Derek Kilmer, far right, incumbent 6th District congressman, and Todd Bloom, far left, his Nov. 8 general election opponent, chat with attendees of an election forum Wednesday night at the Clallam County courthouse. (Paul Gottlieb/Peninsula Daily News)

U.S. Rep. Derek Kilmer and his challenger, Todd Bloom, differ on climate change, president at forum

The incumbent Democrat and his Republican opponent debated Clinton and Trump, as well as trade.

PORT ANGELES — Incumbent 6th Congressional District Congressman Derek Kilmer and his general election challenger, Republican Todd Bloom, had divergent views on climate change — as well as who should be president — recently at an election forum at the Clallam County courthouse.

But with ballots for the Nov. 8 election being mailed to voters on Oct. 19, Bloom’s support of GOP standard-bearer Donald Trump was more muted than Kilmer’s for Democrat Hillary Clinton.

The 6th Congressional District includes Clallam and Jefferson counties.

Kilmer, a democrat, Port Angeles native and Gig Harbor resident seeking his third term, was a superdelegate for Clinton at this summers’ Democratic National Convention and referred to Trump at the forum as “someone who might go off, unhinged.”

It is important, Kilmer told about 65 participants at the Clallam County League of Women Voters forum Wednesday, to have a president who is “measured and strategic and diplomatic.”

Bloom, a Tacoma certified public accountant in his first run for political office, said he will not endorse Trump.

“There are even odds that I may end up voting for him,” said Bloom, a Navy veteran who touted his extensive military experience.

“The only reason is, we really need someone who is not part of the special interests, entrenched interests.”

Kilmer met Bloom for the first time Wednesday as the two fielded a dozen questions from the audience.

Many focused on national and international issues such as the Trans Pacific Partnership trade agreement, also known as TPP, and a campaign-finance-related federal constitutional amendment that’s the focus of statewide advisory ballot I-735.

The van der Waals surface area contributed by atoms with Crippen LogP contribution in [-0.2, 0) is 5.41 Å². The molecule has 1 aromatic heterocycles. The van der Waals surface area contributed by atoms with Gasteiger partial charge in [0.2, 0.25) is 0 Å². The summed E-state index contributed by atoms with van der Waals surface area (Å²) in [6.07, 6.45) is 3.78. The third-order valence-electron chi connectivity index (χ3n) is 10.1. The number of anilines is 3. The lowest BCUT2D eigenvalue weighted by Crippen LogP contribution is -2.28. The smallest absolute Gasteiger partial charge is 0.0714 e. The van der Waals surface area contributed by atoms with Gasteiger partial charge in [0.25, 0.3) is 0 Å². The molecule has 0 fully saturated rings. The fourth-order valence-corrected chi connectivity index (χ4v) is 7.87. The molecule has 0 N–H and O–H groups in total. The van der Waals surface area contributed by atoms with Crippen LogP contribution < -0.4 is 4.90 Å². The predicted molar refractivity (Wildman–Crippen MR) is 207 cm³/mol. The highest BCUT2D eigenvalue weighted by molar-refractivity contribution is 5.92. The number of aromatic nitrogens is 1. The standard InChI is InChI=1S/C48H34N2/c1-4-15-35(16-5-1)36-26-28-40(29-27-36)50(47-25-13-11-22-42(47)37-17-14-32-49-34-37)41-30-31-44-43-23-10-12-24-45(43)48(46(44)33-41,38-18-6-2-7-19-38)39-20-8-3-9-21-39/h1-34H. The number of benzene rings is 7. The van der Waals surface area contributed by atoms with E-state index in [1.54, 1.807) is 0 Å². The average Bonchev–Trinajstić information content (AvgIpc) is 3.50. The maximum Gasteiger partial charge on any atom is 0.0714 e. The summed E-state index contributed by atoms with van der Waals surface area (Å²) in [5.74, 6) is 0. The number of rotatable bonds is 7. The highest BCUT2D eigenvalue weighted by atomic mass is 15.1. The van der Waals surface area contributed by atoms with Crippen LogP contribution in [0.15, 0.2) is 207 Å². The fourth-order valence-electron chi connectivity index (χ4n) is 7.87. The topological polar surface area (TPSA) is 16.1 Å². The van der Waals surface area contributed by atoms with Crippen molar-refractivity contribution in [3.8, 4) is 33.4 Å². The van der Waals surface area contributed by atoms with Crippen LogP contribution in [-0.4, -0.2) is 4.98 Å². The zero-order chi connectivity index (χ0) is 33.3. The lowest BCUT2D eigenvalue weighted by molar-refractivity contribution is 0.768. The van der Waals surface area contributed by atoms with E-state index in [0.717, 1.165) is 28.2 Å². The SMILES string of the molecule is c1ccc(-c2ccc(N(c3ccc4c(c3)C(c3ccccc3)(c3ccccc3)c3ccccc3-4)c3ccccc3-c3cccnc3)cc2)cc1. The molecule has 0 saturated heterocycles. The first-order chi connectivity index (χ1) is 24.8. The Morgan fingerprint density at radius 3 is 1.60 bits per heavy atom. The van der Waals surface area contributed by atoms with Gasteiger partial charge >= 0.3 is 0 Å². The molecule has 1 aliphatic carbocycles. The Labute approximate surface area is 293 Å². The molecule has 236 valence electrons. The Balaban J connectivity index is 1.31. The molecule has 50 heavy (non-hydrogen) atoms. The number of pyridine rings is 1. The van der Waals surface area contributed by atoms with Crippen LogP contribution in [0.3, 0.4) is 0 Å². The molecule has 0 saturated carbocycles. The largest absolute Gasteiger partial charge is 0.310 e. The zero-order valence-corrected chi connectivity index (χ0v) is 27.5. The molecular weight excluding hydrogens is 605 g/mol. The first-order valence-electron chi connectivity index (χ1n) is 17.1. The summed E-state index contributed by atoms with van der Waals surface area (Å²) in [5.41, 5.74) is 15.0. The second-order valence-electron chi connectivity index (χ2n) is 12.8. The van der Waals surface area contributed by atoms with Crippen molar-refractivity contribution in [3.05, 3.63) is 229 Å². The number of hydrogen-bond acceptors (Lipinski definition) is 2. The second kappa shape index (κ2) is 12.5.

The amendment, a reaction to the Supreme Court’s Citizens United decision, reserves free-speech rights to people and not corporations.

They also were asked about climate change and statewide carbon-tax Initiative 732.

Bloom said the climate had changed dramatically throughout the centuries and said scientific models on humans impact on the climate have not really improved.

He said America has been put at a disadvantage by international climate change agreements that undermine U.S. interests.

“My position would be we need to look at America first and not shoot ourselves in the foot,” Bloom said.

He said he is opposed to I-732, given the carbon output of other countries such as India and China.

Kilmer said the scientific community has reached “a consensus” that human activity does affect the climate.

“Climate change is real,” he said, citing rain forest fires in 2015 in Olympic National Park and coastal tribes having to move to higher ground.

He stopped short of outright support of I-732.

“A carbon tax is one method,” he said.

“There are other means to look at how to cost in the impact using market mechanisms.”

Attending the forum in force were opponents of TPP, a pact among 12 nations including the U.S. signed Feb. 4 that is awaiting ratification by Congress by 2018.

Bloom said he is against TPP and it would have a negative impact on jobs in Washington state.

“I’m for protection of our borders and the sovereignty of the U.S.,” he said.

Kilmer, taken to task for not taking a stand, has been meeting with other people on the topic “to make sure if and when it comes up for a vote, we make the right decision,” he said.

“Trade is gonna happen,” he said. “What I am not for is trade with no rules.”

Said one critic at the meeting: “We’re confident you’ve read it by now.”

Approval of I-735 would urge Washington state’s congressional delegation to propose a U.S. constitutional amendment on corporations in light of the Supreme Court ruling that campaign contributions to influence elections are a form of protected speech.

“I don’t think money is speech, and I don’t think corporations are people,” said Kilmer, co-sponsor of a House resolution for the kind of constitutional amendment called for in I-735.

“I find Rep. Kilmer’s remarks interesting,” Bloom responded, saying Kilmer has “far outraised and spent” anyone who has run against him for Congress, including Bloom.

“I’m just out there presenting myself as an alternative to the incumbent,” he said.

“Impinging on our First Amendment free speech rights — that’s not something I would be interested in doing.”

A video of the forum will be available at the League’s website at www.lwvcla.org.

The League will hold a forum on statewide initiatives from 6 p.m. to 8 p.m. Monday in the Carver Room of the Port Angeles Library, 2210 S. Peabody St.

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Senior Staff Writer Paul Gottlieb can be reached at 360-452-2345, ext. 55650, or at [email protected].

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